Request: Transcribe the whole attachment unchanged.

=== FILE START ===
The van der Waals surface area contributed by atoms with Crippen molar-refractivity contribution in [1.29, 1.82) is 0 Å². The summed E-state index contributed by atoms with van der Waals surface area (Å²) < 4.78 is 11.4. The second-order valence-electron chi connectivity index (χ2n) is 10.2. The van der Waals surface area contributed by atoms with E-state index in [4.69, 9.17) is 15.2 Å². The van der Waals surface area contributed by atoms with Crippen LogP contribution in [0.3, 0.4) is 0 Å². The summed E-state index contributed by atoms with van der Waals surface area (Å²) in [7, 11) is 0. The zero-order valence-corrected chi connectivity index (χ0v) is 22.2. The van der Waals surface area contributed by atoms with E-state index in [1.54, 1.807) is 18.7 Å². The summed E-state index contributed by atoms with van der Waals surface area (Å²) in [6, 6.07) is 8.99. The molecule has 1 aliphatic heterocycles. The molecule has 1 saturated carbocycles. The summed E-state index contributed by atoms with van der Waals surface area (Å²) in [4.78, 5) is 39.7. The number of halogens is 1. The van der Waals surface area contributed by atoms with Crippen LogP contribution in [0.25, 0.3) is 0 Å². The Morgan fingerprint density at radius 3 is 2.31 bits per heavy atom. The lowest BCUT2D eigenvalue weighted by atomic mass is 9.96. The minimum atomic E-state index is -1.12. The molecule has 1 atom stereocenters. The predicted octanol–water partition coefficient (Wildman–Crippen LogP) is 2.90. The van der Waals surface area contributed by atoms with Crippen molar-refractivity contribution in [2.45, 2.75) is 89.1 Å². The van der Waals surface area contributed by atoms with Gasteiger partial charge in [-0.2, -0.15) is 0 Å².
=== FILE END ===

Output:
The van der Waals surface area contributed by atoms with Crippen molar-refractivity contribution in [1.29, 1.82) is 0 Å². The summed E-state index contributed by atoms with van der Waals surface area (Å²) < 4.78 is 11.4. The second-order valence-electron chi connectivity index (χ2n) is 10.2. The van der Waals surface area contributed by atoms with E-state index in [4.69, 9.17) is 15.2 Å². The van der Waals surface area contributed by atoms with Crippen LogP contribution in [0.3, 0.4) is 0 Å². The summed E-state index contributed by atoms with van der Waals surface area (Å²) in [7, 11) is 0. The zero-order valence-corrected chi connectivity index (χ0v) is 22.2. The van der Waals surface area contributed by atoms with E-state index in [1.54, 1.807) is 18.7 Å². The summed E-state index contributed by atoms with van der Waals surface area (Å²) in [6, 6.07) is 8.99. The molecule has 1 aliphatic heterocycles. The molecule has 1 saturated carbocycles. The summed E-state index contributed by atoms with van der Waals surface area (Å²) in [4.78, 5) is 39.7. The number of halogens is 1. The van der Waals surface area contributed by atoms with Crippen LogP contribution in [0.25, 0.3) is 0 Å². The Morgan fingerprint density at radius 3 is 2.31 bits per heavy atom. The lowest BCUT2D eigenvalue weighted by atomic mass is 9.96. The minimum atomic E-state index is -1.12. The molecule has 1 atom stereocenters. The predicted octanol–water partition coefficient (Wildman–Crippen LogP) is 2.90. The van der Waals surface area contributed by atoms with Crippen molar-refractivity contribution in [2.45, 2.75) is 89.1 Å². The van der Waals surface area contributed by atoms with Gasteiger partial charge in [-0.2, -0.15) is 0 Å².